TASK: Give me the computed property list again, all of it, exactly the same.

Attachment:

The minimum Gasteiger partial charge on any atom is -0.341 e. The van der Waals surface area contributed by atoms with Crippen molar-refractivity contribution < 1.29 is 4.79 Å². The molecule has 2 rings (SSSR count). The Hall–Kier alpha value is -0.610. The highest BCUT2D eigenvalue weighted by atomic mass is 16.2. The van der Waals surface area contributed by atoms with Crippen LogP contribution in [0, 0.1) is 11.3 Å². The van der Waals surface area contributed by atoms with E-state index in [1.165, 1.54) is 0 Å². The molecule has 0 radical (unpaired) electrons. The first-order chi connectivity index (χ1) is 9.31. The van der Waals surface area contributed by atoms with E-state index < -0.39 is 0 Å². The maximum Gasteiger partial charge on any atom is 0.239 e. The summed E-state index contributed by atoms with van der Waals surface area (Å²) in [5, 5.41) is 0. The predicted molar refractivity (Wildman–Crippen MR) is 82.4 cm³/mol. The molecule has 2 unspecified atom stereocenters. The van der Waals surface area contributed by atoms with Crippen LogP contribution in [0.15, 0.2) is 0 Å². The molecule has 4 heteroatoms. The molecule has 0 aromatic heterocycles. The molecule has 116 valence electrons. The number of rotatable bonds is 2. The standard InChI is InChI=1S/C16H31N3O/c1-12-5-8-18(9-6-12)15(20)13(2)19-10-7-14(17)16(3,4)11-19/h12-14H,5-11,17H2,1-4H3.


The minimum Gasteiger partial charge on any atom is -0.341 e. The van der Waals surface area contributed by atoms with Crippen molar-refractivity contribution < 1.29 is 4.79 Å². The molecule has 2 rings (SSSR count). The Hall–Kier alpha value is -0.610. The highest BCUT2D eigenvalue weighted by atomic mass is 16.2. The van der Waals surface area contributed by atoms with Crippen LogP contribution in [0, 0.1) is 11.3 Å². The van der Waals surface area contributed by atoms with E-state index in [1.165, 1.54) is 0 Å². The molecule has 0 radical (unpaired) electrons. The first-order chi connectivity index (χ1) is 9.31. The van der Waals surface area contributed by atoms with E-state index < -0.39 is 0 Å². The maximum Gasteiger partial charge on any atom is 0.239 e. The summed E-state index contributed by atoms with van der Waals surface area (Å²) in [5, 5.41) is 0. The predicted molar refractivity (Wildman–Crippen MR) is 82.4 cm³/mol. The molecule has 2 unspecified atom stereocenters. The van der Waals surface area contributed by atoms with Crippen LogP contribution in [0.15, 0.2) is 0 Å². The molecule has 4 heteroatoms. The molecule has 0 aromatic heterocycles. The molecule has 116 valence electrons. The number of rotatable bonds is 2. The standard InChI is InChI=1S/C16H31N3O/c1-12-5-8-18(9-6-12)15(20)13(2)19-10-7-14(17)16(3,4)11-19/h12-14H,5-11,17H2,1-4H3.